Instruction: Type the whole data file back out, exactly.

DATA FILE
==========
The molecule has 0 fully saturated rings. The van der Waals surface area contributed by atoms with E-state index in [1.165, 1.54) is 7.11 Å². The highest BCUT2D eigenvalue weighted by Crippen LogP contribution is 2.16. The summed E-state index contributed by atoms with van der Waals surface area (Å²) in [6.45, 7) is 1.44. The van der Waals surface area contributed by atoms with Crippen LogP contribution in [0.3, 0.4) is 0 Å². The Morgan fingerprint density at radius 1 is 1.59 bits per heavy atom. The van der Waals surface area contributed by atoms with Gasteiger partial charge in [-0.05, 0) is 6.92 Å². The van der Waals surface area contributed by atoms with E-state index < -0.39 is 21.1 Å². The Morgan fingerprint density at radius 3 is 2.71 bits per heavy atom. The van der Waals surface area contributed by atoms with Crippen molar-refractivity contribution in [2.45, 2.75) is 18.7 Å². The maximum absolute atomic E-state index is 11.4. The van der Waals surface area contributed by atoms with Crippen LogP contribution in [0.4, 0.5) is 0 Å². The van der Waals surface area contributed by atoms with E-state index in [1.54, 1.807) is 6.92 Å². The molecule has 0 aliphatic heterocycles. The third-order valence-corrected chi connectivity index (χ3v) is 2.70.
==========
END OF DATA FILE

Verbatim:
The molecule has 0 fully saturated rings. The van der Waals surface area contributed by atoms with E-state index in [1.165, 1.54) is 7.11 Å². The highest BCUT2D eigenvalue weighted by Crippen LogP contribution is 2.16. The summed E-state index contributed by atoms with van der Waals surface area (Å²) in [6.45, 7) is 1.44. The van der Waals surface area contributed by atoms with Crippen LogP contribution in [0.3, 0.4) is 0 Å². The Morgan fingerprint density at radius 1 is 1.59 bits per heavy atom. The van der Waals surface area contributed by atoms with Gasteiger partial charge in [-0.05, 0) is 6.92 Å². The van der Waals surface area contributed by atoms with E-state index < -0.39 is 21.1 Å². The Morgan fingerprint density at radius 3 is 2.71 bits per heavy atom. The van der Waals surface area contributed by atoms with Crippen molar-refractivity contribution in [2.45, 2.75) is 18.7 Å². The maximum absolute atomic E-state index is 11.4. The van der Waals surface area contributed by atoms with Crippen LogP contribution in [0.4, 0.5) is 0 Å². The van der Waals surface area contributed by atoms with E-state index in [1.54, 1.807) is 6.92 Å². The molecule has 0 aliphatic heterocycles. The third-order valence-corrected chi connectivity index (χ3v) is 2.70.